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  • Market Extra: Does the Fed need to kill the rally in stocks to achieve its policy goals? The short answer is ‘yes’

Post: Market Extra: Does the Fed need to kill the rally in stocks to achieve its policy goals? The short answer is ‘yes’

It’s been one of the most hotly debated issues among economists over the past month: are higher stock prices incompatible with the Federal Reserve’s monetary policy ambitions?

The short answer, according to a team of economists at Evercore ISI, is yes — at a certain point, higher equity prices could create a headache for the Fed, assuming bond yields remain subdued as well.

Economists generally expect that higher bond yields will eventually drag down equity prices because higher yields translate to higher borrowing costs for corporations. And higher borrowing costs eat into profit margins.

See: Why the 10-year yield topping 3% can hurt stocks

The problem for the Fed, according to the Evercore ISI team, is that it needs to see financial conditions tighten if it hopes to succeed in its fight against inflation. Since the Fed can’t directly influence commodity prices by increasing supply, its only option for reining in prices is to try and weaken demand. But even on the demand side, the Fed can only act indirectly by raising short-term interest rates and reducing the size of its balance sheet.

While the Fed’s dramatic interest-rate hikes clearly impacted markets during the first half of the year, markets are complicated and influenced by myriad factors. Following the sharp selloff in stocks during the first half of the year, financial conditions have actually eased over the past month. As of Aug. 19, the national financial conditions index, published weekly by the Federal Reserve Bank of Chicago, had fallen to negative 0.28 from a peak of negative 0.14 on July 8.

In a report earlier this month, the team from Evercore ISI said that a continued easing in financial conditions could become problematic — especially if it persists during the first six months of the Fed’s monetary tightening cycle.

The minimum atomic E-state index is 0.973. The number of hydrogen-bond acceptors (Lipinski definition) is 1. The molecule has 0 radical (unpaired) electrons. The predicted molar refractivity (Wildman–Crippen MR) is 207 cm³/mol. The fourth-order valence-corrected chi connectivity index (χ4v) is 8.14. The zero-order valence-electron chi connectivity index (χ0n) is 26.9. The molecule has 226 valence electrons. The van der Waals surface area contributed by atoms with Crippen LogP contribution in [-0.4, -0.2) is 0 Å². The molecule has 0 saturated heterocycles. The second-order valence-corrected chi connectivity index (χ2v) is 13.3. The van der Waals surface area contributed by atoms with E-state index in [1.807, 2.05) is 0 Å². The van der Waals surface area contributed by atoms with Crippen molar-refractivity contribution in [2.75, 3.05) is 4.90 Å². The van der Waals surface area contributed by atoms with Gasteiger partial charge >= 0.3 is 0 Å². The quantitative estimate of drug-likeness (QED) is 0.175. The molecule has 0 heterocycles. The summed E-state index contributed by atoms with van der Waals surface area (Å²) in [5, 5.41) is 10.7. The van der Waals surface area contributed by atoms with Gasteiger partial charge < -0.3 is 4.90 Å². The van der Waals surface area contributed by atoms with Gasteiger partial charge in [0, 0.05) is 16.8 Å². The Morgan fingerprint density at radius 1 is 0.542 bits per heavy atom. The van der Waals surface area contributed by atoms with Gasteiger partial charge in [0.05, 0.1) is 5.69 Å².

“Our assessment is that the Fed cannot afford a premature large and sustained easing in financial conditions so early in the process of moderating inflation back down to levels that it would view as acceptable relative to its 2 per cent target,” wrote EvercoreISI’s Peter Williams and Krishna Guha in a note dated Aug. 12. Williams confirmed in a phone call with MarketWatch that this remains their view.

When interest rates were at rock-bottom levels, market analysts used to talk about “the Fed put” — the notion that the Fed would step in to backstop the market if equity prices tumbled. Now that the Fed is in tightening mode, this relationship has become inverted, the Evercore team explained.

Instead of stepping in to rescue markets, it’s more likely that the Fed would ramp up the pace of policy tightening if longer-duration bond yields and equity prices move too far in the wrong direction.

While it’s difficult to say exactly where the Fed’s tolerance would be tested, it’s certainly notable that the rally in stocks stalled right around the S&P 500’s 200-day moving average.

See: Stock-market rally faces key challenge at S&P 500’s 200-day moving average

Economists and market analysts will be listening closely for any reference to the Fed’s thinking about financial conditions when Fed Chairman Jerome Powell speaks from Jackson Hole on Friday. In July, Powell appeared to downplay the market’s reaction by saying that it would likely take time for the full impact of the Fed’s jumbo rate hikes to manifest.

Goldman Sachs Chief Economist Jan Hatzius said in a recent note to clients that while the Fed probably sees the easing in financial conditions as “unhelpful”, it hasn’t yet arrived at the point where the Fed would need to react with more aggressive rate hikes. Based on this view, Hatzius expects the Fed will raise its benchmark interest-rate target by only 50 basis points in September.

“We suspect that the Fed leadership saw the recent easing as unhelpful to its task of keeping the economy on a below-potential growth trajectory, but not problematic enough to scrap its plan to slow the pace of tightening,” Hatzius wrote.

Treasury yields were relatively subdued on Thursday as investors waited to hear from Powell. On Thursday morning, the 10-year yield was off by

1 basis point to 3.10%, although it continued to hold above the key 3% level.

U.S. stocks opened modestly higher again on Thursday, with the S&P 500

up 0.2% and the Nasdaq Composite

up 0.6%, while the Dow Jones Industrial Average

was down 0.2%.

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